The first area 202 can have a first area width 124A, and the second area 204 can have a second area width 124B. The first area width 124A can be the maximum linear distance, generally parallel to the second lateral axis 21, between the inboard edge 78 and a point furthest away from the inboard edge 78 in the first area 202. Similarly, the second area width 124B can be the maximum linear distance, generally parallel to the second lateral axis 21, between the outboard edge 80 and a point furthest away from the outboard edge 80 in the second area 204.

In some embodiments, the intersecting region width 124 can be equal to cumulative widths of the first area width 124A, the second area width 124B, and the longitudinal region width 122. In other embodiments, the intersecting region width 124 can be greater than or equal to about 50% of the retaining element width 103 (shown in FIG. 1A) or any individual number above 50%. In other embodiments, the intersecting region width 124 can be greater than or equal to about 75% of the retaining element width 103 (shown in FIG. 1A). In yet other embodiments, the intersecting region width 124 can be greater than or equal to about 100% of the retaining element width 103 (shown in FIG. 1A).

As shown, in some embodiments, the first area width 124A can be about equal to the second area width 124B. However, in other embodiments, the first area width 124A can be less than the second area width 124B. In yet other embodiments, the first area width 124A can be greater than the second area width 124B. In yet other embodiments, either the first area width 124A or the second area width 124B can be equal to zero.

The first area 202 further comprises a first area length 75A, and the second area 204 further comprises a second area length 75B. The first area length 75A can be the maximum longitudinal distance, generally parallel to the second longitudinal axis 23, between a first point of intersection 210 and a second point of intersection 212. Both the first point of intersection 210 and the second point of intersection 212 can represent the intersection between the longitudinal region 73 and the first area 202 of the intersecting region 71. Similarly, the second area length 75B can be the maximum longitudinal distance, generally parallel to the second longitudinal axis 23, between a third point of intersection 214 and the fourth point of intersection 216. Both the third point of intersection 214 and the fourth point of intersection 216 can represent the intersection between the longitudinal region 73 and the second area 204 of the intersecting region 71.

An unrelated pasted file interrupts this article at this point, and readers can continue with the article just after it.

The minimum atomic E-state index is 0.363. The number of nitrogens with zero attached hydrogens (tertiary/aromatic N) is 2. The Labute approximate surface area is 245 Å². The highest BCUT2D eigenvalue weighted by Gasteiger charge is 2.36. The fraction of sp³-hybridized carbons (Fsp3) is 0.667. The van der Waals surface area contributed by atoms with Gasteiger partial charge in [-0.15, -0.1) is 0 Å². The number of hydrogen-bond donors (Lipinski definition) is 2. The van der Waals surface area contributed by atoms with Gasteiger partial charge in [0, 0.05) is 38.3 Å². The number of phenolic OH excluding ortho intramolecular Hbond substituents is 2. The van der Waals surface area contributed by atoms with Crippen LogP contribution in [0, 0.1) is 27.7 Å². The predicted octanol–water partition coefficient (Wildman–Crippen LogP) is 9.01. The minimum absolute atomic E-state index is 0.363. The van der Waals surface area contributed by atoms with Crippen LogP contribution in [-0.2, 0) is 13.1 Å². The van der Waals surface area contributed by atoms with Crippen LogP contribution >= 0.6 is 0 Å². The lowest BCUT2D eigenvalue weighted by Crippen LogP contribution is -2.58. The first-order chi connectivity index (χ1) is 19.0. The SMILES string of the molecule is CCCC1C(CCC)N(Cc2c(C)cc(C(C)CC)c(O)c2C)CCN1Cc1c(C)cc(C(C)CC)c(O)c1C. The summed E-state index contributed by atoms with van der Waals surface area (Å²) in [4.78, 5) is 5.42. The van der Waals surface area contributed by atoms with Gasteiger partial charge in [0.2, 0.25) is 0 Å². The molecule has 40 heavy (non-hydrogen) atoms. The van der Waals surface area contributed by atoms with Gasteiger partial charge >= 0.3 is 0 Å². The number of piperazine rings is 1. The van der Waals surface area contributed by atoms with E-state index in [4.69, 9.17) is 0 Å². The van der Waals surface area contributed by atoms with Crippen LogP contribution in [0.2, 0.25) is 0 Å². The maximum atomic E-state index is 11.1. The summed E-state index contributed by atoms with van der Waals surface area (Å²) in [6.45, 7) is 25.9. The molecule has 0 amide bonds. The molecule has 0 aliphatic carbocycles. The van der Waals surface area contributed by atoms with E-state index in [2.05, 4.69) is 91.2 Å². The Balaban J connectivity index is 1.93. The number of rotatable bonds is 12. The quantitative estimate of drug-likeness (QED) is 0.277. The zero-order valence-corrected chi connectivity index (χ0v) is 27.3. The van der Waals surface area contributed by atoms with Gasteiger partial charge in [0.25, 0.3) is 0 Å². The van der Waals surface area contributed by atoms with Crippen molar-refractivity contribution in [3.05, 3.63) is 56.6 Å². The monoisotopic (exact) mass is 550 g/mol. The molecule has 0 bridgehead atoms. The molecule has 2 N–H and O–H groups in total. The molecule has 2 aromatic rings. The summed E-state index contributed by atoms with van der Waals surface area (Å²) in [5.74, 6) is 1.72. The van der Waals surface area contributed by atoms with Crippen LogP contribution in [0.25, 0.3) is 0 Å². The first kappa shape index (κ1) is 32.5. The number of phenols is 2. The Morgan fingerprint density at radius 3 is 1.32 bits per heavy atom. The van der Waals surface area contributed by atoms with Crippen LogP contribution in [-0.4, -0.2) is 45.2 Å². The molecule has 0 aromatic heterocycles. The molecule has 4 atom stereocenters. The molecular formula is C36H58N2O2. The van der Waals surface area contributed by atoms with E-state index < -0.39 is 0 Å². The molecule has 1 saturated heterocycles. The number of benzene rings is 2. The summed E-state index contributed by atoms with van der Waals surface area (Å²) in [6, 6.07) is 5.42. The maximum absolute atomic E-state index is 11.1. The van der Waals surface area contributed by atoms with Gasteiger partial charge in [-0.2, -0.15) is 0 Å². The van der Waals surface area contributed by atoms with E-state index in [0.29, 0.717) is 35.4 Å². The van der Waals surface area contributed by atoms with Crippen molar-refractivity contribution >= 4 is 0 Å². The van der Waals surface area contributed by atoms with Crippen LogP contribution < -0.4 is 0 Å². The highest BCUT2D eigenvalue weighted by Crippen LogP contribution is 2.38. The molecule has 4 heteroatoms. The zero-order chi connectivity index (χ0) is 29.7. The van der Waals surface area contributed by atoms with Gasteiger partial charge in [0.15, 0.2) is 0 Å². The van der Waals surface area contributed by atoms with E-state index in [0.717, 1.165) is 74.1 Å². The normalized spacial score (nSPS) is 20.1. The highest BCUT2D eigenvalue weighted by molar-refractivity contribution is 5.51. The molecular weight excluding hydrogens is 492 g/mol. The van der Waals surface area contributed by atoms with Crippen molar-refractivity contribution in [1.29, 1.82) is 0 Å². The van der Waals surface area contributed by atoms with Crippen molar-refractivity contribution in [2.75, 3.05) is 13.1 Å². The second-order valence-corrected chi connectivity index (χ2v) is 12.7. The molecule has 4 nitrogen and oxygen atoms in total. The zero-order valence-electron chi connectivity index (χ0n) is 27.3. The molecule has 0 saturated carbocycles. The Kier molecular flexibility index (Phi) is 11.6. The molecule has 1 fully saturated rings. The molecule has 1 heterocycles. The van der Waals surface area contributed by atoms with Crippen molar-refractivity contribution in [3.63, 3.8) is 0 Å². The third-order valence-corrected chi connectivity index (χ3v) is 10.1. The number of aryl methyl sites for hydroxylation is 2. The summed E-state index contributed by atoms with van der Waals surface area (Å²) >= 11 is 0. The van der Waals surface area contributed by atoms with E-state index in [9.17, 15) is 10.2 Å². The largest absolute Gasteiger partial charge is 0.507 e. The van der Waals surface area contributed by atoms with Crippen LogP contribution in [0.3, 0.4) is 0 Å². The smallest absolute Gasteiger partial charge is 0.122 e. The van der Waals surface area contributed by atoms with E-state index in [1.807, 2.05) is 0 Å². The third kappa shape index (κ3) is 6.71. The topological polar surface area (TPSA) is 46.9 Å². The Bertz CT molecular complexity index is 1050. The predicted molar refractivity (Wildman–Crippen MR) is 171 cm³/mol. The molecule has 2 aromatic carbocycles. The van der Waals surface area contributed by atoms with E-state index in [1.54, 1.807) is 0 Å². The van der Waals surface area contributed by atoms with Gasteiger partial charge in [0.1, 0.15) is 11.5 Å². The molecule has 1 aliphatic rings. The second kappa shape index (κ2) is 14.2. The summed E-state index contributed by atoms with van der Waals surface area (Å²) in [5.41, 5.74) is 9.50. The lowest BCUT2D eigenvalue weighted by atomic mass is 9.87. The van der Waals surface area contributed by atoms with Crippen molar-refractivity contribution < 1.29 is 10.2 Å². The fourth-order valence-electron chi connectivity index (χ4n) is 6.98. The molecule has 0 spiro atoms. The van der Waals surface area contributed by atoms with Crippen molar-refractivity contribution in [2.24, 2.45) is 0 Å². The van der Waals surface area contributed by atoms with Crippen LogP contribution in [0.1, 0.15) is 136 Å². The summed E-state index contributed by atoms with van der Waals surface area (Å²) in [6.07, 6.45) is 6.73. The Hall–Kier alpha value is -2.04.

Each of the first area length 75A and the second area length 75B is less than the length S (shown in FIG. 1A) of the elongated opening 46. Each of the first area length 75A and the second area length 75B of the first and second areas 202 and 204 can be any suitable length. For example, in some embodiments, the first area length 75A can be less than or equal to about 90% of the length S (shown in FIG. 1A) of the elongated opening 46 or any individual number less than 90%. In other embodiments, the first area length 75A can be less than about 75% of the length S (shown in FIG. 1A) of the elongated opening 46. In other embodiments, the first area length 75A can be less than about 50% of the length S (shown in FIG. 1A) of the elongated opening 46. In yet other embodiments, the first area length 75A can be less than about 25% of the length S (shown in FIG. 1A) of the elongated opening 46. In yet other embodiments, the first area length 75A can be less than about 10% of the length S (shown in FIG. 1A) of the elongated opening 46. In yet other embodiments, the first area length 75A can be greater than or about equal to the depth 190 (shown in FIG. 1C) of the retaining element 104. The second area length 75B can vary to the same extent as described above in regard to the first area length 75A. Also, while the first area length 75A and the second area length 75B can be equal to one another, they are not required to be.

In embodiments where the first area width 124A or the second area width 124B are equal to zero, their respective lengths 75A or 75B can also be equal to zero. For example, the intersecting region 71 may comprise only the second area 204. In these embodiments, because the intersecting region 71 does not include the first area 202, the first area width 124A and the first area length 75A are equal to zero.

The first area 202 and the second area 204 of the intersecting region 71 can be any suitable shape known in the art. Examples of suitable shapes for use in the first area 202 and the second area 204 are discussed hereafter in regard to FIGS. 3A-3E and 4A-4D.

As shown in FIG. 3A, in some embodiments, the second fastening member 120 may comprise a plurality of intersecting regions. As shown, in some embodiments, the elongated opening 46 may comprise a first intersecting region 71A which includes a first area 202A. The first area 202A can extend outward from the elongated opening 46 into the inboard portion 64 and comprise a rectangular shape. The elongated opening 46 may further comprise a second intersecting region 71B which includes a first area 202B and a second area 204B. The first area 202B can extend outward from the elongated opening 46 into the inboard portion 64, and the second area 204B can extend outward from the elongated opening 46 into the outboard portion 66. As shown, in some embodiments, the first area 202B and the second area 204B may comprise an arcuate shape.